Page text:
- KDE 4.0 being a failure! >:D
- Enjoying the Fedora hate on Linux Action Show! :)
- Open source Nvidia driver!

- PulseAudio! >:(
- Windows 7 (people flocking back to Windows after the disaster that was Vista)
- Unity FUD! (and the harsh media coverage for its first release)
- Mandriva decides to abandon their desktop strategy and copy Ubuntu. (Mandriva Sync with 2GB free storage anyone?!) *cough* Ubuntu One *cough*
- Nvidia proprietary driver not working since 10.04! >_<

Highs (in no particular

Highs (in no particular order):

Receiving Suse 9.0 in a lovely box complete with 2 manuals and never looking back.

PDF becoming open ISO standard.

GNU Hurd has an installer...and it works!

Slackware 13.37 kills all contemporaries and stamps on their graves.

I have a dream that people stop asking "Emacs or Vi?"

Drupal 7


People still asking "Emacs or Vi"?"

OSI lead on licence proliferation.


Open core.

Linux Action Show trolling.

Captcha still alpha in drupal 7.

High zen lows

Hardy Heron. This my first exposure to linux. I still love the hardy heron desktop background.
Fixing things so they are totally beyond repair and not being bothered as I can reinstall the operating system in the time it takes me to make then drink a cup of tea.

the realisation that I will never become a programmer/1337 h4xOr/thinner/less bald.

I love the new content in the mag. Keep up the good work. Coding Concepts is a stroke of genius.

My sine wave of technology...

MS saving Apple in 1997.
Apple becoming successful.
The sheeple of the world thinking somehow this is a good thing.
OSX Lion (just when I thought I could not possibly hate my work Mac any more than I already do)
Ubuntu switching to Unity
Gnome 3
DreamLinux going dormant


Puppy Linux - Honestly...It will run on a toaster off an external 3.5" floppy drive...
Lucid Lynx
Maverick Meerkat (IMHO,the absolute apex of the Linux experience)
The AMD Athlon chip
XFCE 4.8
Finally learning CSS


KDE 4 shaping up to be pretty nice desktop after a rough start
Windows 7
Clement Lefebvre making stupid comments that prevent me from ever using or recommending Mint
Russell Grant

It's all about the names

1.NAMING THE GIMP. Blatantly
2.KDE4 having 2 many options for my confused 13-year-old head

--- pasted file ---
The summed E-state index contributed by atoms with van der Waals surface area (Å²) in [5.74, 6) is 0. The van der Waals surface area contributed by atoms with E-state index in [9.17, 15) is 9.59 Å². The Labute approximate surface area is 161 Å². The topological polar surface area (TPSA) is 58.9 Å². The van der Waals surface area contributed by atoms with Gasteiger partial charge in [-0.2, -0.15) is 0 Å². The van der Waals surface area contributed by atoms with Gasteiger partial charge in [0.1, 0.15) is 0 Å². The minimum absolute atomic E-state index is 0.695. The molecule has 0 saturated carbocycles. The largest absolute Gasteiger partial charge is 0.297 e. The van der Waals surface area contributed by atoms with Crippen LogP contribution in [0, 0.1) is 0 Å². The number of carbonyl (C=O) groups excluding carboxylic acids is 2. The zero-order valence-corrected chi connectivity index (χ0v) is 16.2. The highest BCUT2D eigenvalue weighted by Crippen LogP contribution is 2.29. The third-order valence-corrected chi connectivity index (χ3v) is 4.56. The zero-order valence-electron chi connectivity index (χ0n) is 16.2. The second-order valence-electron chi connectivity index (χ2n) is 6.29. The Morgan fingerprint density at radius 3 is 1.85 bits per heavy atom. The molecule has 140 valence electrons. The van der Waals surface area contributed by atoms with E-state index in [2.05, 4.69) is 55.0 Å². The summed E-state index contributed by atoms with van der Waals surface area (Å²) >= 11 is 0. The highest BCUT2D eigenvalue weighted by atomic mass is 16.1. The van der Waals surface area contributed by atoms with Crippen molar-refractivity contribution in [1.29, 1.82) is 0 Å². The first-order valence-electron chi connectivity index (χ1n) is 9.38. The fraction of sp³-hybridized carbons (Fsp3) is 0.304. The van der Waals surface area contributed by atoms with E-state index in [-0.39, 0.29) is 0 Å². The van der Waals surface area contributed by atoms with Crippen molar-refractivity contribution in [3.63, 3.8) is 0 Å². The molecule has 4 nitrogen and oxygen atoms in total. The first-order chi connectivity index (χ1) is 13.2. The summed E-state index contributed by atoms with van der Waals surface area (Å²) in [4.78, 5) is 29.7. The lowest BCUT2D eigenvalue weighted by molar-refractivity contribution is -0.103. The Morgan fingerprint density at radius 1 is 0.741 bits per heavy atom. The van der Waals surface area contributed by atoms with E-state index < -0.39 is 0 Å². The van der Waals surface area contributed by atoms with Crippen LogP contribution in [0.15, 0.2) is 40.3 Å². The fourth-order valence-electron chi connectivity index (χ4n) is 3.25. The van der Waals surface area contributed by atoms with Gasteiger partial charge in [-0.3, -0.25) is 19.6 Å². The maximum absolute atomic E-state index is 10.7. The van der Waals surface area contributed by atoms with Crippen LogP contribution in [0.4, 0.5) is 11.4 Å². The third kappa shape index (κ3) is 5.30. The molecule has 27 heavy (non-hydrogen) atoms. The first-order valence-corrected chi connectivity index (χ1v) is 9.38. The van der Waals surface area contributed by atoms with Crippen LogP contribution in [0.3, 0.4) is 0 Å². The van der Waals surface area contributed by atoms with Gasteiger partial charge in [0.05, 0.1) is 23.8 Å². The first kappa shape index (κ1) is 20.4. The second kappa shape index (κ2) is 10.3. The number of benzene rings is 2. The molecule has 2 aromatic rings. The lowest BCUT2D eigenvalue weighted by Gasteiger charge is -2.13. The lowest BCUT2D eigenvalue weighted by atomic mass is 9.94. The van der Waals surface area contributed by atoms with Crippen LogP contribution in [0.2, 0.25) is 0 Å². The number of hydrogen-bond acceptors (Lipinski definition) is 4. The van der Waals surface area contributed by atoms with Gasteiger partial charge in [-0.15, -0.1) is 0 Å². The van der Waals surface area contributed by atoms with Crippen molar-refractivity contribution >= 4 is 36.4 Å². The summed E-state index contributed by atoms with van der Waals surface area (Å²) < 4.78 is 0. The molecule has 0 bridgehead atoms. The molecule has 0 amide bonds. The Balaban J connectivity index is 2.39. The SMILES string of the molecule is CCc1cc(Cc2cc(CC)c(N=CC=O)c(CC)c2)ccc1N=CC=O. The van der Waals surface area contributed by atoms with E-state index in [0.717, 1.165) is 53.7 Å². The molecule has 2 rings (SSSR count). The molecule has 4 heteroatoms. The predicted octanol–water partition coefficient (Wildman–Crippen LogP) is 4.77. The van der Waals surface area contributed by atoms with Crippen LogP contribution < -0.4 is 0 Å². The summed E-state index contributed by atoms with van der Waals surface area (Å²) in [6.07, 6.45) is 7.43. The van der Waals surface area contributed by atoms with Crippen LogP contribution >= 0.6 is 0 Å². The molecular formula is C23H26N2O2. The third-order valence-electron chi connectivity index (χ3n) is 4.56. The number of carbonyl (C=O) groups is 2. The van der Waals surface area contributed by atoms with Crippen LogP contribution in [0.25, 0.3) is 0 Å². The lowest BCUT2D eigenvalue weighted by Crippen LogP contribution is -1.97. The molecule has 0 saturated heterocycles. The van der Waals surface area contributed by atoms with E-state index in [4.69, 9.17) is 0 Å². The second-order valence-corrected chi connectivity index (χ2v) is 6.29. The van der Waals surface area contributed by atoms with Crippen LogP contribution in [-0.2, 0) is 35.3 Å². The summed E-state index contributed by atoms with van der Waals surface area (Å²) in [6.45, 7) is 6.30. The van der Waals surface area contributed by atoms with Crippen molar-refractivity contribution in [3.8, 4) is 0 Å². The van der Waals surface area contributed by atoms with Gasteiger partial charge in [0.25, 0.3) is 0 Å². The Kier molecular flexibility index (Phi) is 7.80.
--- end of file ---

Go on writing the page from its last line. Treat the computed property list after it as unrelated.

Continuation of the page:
3.Packages...Why - the fragmentation in Linux

1.First Distro ever used - openSUSE 9.2 box set, shortly followed by 10.1 from LXFspecial
2.Linux Mint (apart form the wastebasket/trashcan naming problem)
3.TuxRadar and, of course the Pink Pony remix

The story

Apple patent suits and policy towards competitions
Windows 95/98/ME/Vista
Adobe flash 64 madness
Anti mono nonsense - mono is nice and I don't care about its MS origins
Death of Nokia
Skype - low quality software

Archlinux - no Distro can beat it, even Ubuntu.
KDE 4 - it's nice and rough start wasn't with functionality destroyed like in Unity
Windows 7 - first windows that looks like sometimes it can be used (Xp died few times on mine recent hardware).
Android = iOS - price + functionality

MeeGo - fun, but MS nearly killed it with Nokia purchase
Gnome (any version including 2 and 3) - Simple, but with low functionality and somewhat lack of standarts and requirement of third party apps to get it going.



Moved from Fedora to Debian to Gentoo and now in Source Mage and gaining a massive amount of computing knowledge.


Windows XP crashed the night before my undergraduate project presentation. I had to retake the year.


Latest (of many) Highs: I had Linux on my resume as my only OS at home & my interviewers; knew what it was, didn't blow it off as something useless, & gave me extra points for having that experience! (The year of the Linux resume is here!!!)

All the hate for Unity and Gnome 3. We don't need another Windows or Mac OS X interface clone: we need innovation.

Many highs, still many to come


It's 5 years I'm usging Linux at work

Ubuntu (linux made easier...)
Android !!
OpenMosix and Eucaliptus cloud computing...
Wine to run Autocad under Linux

$ git clone git:// my2.6
$ cd my2.6
$ make

my refrigerator is still not running linux...
ipv6 are not widespread
grid computing not widespread


MS Word, a big low